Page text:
I converted my Lambda@Edge Function to CloudFront Functions

2021-09-14 How to function in the clouds.

When Lambda@Edge first came out, I added it to my blog’s CloudFront distribution in order to add security headers. Then, when Lambda@Edge added Python support, I converted my function from JavaScript to Python.

Now I’ve had the joy of converting back to JavaScript, to use the newer CloudFront Functions.

It seems Lambda@Edge was not fast enough, so the CloudFront team decided to take a mulligan and build a second way of running code within their CDN. The key difference is that CloudFront Functions truly run “at the edge”. Despite the name, Lambda@Edge functions only run at 18 regional cache locations. CloudFront Functions instead run on each of the 218+ edge locations, so there’s much less latency between the request starting and your code running.

This makes CloudFront Functions much more similar to CloudFlare Workers.

CloudFront Functions are also much cheaper than Lambda@Edge, at $0.10 per million invocations. Compare to Lambda@Edge’s $0.60 per million invocations, plus the CPU-Memory cost, which can be the same again or more.

I converted my Lambda@Edge function to a CloudFront Function to speed up my site, reduce complexity, and save a few pennies. You can see the Python code in the previous post. Here’s the new JavaScript code:

function handler(event) {
  var response = event.response;
  var headers = response.headers;

  headers["strict-transport-security"] = {
      "value": "max-age=31536000; includeSubdomains; preload"
  };
  headers["content-security-policy"] = {
    "value": (
        "default-src 'none';"
        + " font-src https://fonts.gstatic.com;"
        + " img-src 'self' https://www.gravatar.com;"
        + " script-src 'self';"
        + " style-src 'self' https://fonts.googleapis.com/"
    )
  };
  headers["x-content-type-options"] = {"value": "nosniff"};
  headers["x-frame-options"] = {"value": "DENY"};
  headers["x-xss-protection"] = {"value": "1; mode=block"};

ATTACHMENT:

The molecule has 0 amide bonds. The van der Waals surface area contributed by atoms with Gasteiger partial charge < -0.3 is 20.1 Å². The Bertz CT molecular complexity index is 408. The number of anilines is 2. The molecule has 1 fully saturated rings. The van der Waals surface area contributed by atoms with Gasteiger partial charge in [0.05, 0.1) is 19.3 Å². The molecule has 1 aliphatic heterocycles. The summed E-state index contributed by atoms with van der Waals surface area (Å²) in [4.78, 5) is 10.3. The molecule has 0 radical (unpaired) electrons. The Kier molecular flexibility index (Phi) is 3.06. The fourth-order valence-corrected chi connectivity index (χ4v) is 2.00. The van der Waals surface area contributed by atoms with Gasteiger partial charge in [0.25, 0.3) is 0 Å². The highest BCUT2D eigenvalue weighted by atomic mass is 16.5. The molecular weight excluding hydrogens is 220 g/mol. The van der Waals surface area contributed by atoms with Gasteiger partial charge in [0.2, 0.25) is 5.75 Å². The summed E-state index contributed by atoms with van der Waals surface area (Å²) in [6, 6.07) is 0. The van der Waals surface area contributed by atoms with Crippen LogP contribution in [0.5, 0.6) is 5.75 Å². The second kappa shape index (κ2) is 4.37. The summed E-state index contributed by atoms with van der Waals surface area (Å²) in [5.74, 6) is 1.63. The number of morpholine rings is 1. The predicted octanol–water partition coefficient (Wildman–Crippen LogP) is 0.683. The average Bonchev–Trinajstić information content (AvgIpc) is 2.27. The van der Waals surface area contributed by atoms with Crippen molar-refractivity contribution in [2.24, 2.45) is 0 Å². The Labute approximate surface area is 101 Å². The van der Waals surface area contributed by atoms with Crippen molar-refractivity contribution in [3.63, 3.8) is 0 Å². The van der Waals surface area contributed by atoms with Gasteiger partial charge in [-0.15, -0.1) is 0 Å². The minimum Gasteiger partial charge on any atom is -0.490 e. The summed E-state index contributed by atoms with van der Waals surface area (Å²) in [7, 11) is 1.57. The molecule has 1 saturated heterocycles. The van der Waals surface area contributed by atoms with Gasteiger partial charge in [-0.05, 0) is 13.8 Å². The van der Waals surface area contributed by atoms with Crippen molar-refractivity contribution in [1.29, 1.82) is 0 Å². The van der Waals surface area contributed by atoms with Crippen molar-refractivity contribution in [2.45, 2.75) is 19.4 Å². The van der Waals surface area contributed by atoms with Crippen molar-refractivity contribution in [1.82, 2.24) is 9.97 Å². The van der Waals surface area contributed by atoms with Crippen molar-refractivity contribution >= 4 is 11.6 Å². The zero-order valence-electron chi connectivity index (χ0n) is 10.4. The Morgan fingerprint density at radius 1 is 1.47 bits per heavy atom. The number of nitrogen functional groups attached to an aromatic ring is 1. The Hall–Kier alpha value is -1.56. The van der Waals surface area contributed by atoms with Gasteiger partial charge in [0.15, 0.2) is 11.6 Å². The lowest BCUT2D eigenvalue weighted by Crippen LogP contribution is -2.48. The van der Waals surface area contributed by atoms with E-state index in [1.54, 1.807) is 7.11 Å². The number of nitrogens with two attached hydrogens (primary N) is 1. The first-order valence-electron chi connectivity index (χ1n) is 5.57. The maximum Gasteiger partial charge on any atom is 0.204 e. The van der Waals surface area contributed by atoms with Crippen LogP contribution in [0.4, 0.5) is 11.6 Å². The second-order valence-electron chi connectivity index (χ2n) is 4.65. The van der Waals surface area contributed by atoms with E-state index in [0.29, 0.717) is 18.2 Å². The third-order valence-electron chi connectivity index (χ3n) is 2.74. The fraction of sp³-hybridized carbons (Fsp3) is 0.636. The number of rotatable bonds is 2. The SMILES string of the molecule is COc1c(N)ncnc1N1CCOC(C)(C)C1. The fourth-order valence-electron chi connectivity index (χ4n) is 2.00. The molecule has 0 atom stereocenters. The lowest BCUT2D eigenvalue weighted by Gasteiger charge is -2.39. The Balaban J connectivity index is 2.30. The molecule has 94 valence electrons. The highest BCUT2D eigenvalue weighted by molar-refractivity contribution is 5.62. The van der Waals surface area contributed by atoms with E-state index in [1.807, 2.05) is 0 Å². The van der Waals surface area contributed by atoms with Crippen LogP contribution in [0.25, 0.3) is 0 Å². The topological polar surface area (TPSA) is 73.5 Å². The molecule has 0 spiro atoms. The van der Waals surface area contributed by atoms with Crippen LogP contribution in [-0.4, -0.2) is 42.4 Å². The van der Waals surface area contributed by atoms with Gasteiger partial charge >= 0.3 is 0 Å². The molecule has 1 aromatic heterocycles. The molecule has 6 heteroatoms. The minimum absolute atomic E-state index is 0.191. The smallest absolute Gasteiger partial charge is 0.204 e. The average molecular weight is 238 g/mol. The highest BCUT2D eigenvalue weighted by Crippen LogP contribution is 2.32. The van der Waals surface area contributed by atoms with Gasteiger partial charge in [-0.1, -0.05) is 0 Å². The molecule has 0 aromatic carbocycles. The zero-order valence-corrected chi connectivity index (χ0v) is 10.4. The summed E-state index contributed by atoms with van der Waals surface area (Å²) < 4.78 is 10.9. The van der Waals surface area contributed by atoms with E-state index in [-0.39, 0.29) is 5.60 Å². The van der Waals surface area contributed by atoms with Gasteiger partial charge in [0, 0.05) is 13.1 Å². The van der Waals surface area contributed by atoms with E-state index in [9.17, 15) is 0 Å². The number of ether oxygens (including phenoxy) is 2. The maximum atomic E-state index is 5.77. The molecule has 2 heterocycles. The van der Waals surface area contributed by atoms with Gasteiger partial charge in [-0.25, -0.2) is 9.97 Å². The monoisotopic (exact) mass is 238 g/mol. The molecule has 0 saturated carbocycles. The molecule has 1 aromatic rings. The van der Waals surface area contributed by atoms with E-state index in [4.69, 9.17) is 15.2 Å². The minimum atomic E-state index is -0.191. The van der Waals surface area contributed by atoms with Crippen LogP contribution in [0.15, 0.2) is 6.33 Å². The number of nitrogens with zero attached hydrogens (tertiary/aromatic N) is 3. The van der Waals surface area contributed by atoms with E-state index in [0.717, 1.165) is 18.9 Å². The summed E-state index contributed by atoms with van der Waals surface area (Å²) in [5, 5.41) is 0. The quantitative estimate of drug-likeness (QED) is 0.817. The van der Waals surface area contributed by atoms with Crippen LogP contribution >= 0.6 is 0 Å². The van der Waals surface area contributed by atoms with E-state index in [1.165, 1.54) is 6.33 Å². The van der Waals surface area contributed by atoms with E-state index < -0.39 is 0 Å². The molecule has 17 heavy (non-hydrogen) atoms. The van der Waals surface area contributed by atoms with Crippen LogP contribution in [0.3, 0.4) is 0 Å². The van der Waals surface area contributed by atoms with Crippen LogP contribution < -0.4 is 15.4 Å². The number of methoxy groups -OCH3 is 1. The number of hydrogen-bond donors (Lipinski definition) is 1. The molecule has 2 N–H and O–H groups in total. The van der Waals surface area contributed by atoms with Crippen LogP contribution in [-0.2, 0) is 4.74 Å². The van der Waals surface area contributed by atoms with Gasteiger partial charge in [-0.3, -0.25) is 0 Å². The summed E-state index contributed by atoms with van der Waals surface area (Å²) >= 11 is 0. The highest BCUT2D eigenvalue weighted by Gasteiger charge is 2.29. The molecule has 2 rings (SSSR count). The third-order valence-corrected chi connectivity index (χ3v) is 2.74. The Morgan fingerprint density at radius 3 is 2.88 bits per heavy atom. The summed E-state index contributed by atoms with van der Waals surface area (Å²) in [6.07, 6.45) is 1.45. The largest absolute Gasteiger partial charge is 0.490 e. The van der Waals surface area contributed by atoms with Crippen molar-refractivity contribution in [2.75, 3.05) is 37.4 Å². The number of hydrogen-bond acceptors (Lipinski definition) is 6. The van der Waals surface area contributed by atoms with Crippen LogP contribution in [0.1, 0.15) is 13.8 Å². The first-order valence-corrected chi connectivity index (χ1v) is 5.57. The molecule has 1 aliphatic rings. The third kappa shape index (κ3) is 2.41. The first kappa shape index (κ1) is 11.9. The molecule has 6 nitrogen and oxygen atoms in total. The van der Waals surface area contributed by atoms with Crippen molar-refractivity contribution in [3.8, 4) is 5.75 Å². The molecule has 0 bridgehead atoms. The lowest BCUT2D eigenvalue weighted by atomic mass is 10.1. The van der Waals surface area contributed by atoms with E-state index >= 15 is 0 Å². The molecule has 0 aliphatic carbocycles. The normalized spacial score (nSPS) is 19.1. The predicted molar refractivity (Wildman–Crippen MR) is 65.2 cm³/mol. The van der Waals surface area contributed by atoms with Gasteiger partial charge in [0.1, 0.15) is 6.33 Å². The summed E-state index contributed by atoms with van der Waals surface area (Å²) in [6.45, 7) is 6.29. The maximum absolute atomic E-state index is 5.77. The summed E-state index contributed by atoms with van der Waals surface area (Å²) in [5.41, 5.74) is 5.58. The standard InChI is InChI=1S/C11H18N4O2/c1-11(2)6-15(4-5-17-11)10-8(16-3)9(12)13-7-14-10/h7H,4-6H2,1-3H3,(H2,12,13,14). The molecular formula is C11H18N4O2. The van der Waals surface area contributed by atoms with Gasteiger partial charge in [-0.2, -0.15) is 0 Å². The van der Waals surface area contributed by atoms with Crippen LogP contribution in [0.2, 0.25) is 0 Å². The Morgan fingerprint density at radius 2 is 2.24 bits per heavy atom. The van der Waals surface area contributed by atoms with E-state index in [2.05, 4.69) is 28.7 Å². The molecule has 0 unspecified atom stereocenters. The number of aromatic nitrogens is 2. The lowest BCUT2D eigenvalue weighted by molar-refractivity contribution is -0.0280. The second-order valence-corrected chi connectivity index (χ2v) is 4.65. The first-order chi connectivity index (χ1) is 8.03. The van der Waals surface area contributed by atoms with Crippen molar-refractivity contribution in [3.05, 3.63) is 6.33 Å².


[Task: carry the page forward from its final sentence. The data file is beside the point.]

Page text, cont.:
headers["referrer-policy"] = {"value": "same-origin"};
  headers["permissions-policy"] = {
    "value": (
        "accelerometer=()"
        + ", ambient-light-sensor=()"
        + ", autoplay=()"
        + ", camera=()"
        + ", encrypted-media=()"
        + ", focus-without-user-activation=()"
        + ", fullscreen=()"
        + ", geolocation=()"
        + ", gyroscope=()"
        + ", interest-cohort=()"
        + ", magnetometer=()"
        + ", microphone=()"
        + ", midi=()"
        + ", payment=()"
        + ", picture-in-picture=()"
        + ", speaker=()"
        + ", sync-xhr=()"
        + ", usb =()"
        + ", vr=()"
    )
  };
  headers["cross-origin-embedder-policy"] = {"value": "unsafe-none"};
  headers["cross-origin-opener-policy"] = {"value": "same-origin"};
  headers["cross-origin-resource-policy"] = {"value": "same-origin"};
  headers["expect-ct"] = {
    "value": 'enforce, max-age=86400, report-uri="https://dbbuddy.report-uri.com/r/d/ct/enforce"'
  };

  return response;
}

This is similar to the add-security-headers example from AWS.

I include the function source code directly within my CloudFormation template:

CloudfrontAddHeaders:
  Type: AWS::CloudFront::Function
  Properties:
    Name: AdamjEuAddHeaders
    AutoPublish: true
    FunctionCode: |
      function handler(event) {
        var response = event.response;
        var headers = response.headers;

        headers["strict-transport-security"] = {
            "value": "max-age=31536000; includeSubdomains; preload"
        };

        /* other headers here ... */

        return response;
      }
    FunctionConfig:
      Comment: Add headers.
      Runtime: cloudfront-js-1.0

After adding this, I modified my CloudFront distribution to use the CloudFront Function:

   CloudfrontDistribution:
     Type: AWS::CloudFront::Distribution
     Properties:
       DistributionConfig:
         Aliases:
         - adamj.eu
         Comment: adamj.eu
         DefaultCacheBehavior:
           AllowedMethods:
           - HEAD
           - GET
           # https://docs.aws.amazon.com/AmazonCloudFront/latest/DeveloperGuide/using-managed-cache-policies.html
           CachePolicyId: 658327ea-f89d-4fab-a63d-7e88639e58f6
           Compress: true
           DefaultTTL: 60
           ForwardedValues:
             QueryString: false
-          LambdaFunctionAssociations:
+          FunctionAssociations:
           - EventType: viewer-response
-            LambdaFunctionARN: !Ref PythonLambdaFunctionVersion15
+            FunctionARN: !GetAtt CloudfrontAddHeaders.FunctionMetadata.FunctionARN
           MaxTTL: 31536000
           MinTTL: 0
           TargetOriginId: S3-adamj-eu
@@ -215,6 +215,68 @@ Resources:
           MinimumProtocolVersion: TLSv1.2_2019
           SslSupportMethod: sni-only

Getting the integration right in CloudFormation took me a few iterations. I was initially blind to the difference between the LambdaFunctionAssociations and FunctionAssociations keys in the distribution configuration—and I don’t think you can blame me.

But once everything was in place, I was impressed. Deploys took just a few minutes, and my code ran smoothly on CloudFront. My headers are there on every response, ensuring my A+ rating.

So what did I gain? I unfortunately don’t have any metrics on site speed, so I can’t say much there. But I can see my CloudFront bill has decreased - albeit from about $1.60 to $1.30. The biggest thing for me is the reduction in complexity.

Fin

May your CloudFront continue to function,

—Adam


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Tags: aws, cloudformation, cloudfront